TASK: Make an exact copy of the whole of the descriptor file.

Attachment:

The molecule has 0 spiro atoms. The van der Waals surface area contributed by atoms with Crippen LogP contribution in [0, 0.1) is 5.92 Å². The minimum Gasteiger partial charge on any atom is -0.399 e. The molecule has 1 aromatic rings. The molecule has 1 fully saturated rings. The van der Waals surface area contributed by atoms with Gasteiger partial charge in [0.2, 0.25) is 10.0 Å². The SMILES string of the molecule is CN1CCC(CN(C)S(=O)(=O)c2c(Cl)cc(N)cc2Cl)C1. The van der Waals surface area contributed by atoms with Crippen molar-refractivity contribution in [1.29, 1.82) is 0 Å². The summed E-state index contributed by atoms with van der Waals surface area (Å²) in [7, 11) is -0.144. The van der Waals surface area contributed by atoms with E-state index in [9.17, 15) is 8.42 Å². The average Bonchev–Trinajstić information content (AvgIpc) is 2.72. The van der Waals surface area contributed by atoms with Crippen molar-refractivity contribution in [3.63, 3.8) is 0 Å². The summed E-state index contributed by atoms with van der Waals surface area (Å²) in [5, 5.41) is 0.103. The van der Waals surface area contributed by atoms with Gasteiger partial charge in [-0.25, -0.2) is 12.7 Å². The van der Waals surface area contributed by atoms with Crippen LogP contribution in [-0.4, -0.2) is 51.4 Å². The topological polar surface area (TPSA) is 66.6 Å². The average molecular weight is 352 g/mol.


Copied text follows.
The molecule has 0 spiro atoms. The van der Waals surface area contributed by atoms with Crippen LogP contribution in [0, 0.1) is 5.92 Å². The minimum Gasteiger partial charge on any atom is -0.399 e. The molecule has 1 aromatic rings. The molecule has 1 fully saturated rings. The van der Waals surface area contributed by atoms with Gasteiger partial charge in [0.2, 0.25) is 10.0 Å². The SMILES string of the molecule is CN1CCC(CN(C)S(=O)(=O)c2c(Cl)cc(N)cc2Cl)C1. The van der Waals surface area contributed by atoms with Crippen molar-refractivity contribution in [1.29, 1.82) is 0 Å². The summed E-state index contributed by atoms with van der Waals surface area (Å²) in [7, 11) is -0.144. The van der Waals surface area contributed by atoms with E-state index in [9.17, 15) is 8.42 Å². The average Bonchev–Trinajstić information content (AvgIpc) is 2.72. The van der Waals surface area contributed by atoms with Crippen molar-refractivity contribution in [3.63, 3.8) is 0 Å². The summed E-state index contributed by atoms with van der Waals surface area (Å²) in [5, 5.41) is 0.103. The van der Waals surface area contributed by atoms with Gasteiger partial charge in [-0.25, -0.2) is 12.7 Å². The van der Waals surface area contributed by atoms with Crippen LogP contribution in [-0.4, -0.2) is 51.4 Å². The topological polar surface area (TPSA) is 66.6 Å². The average molecular weight is 352 g/mol.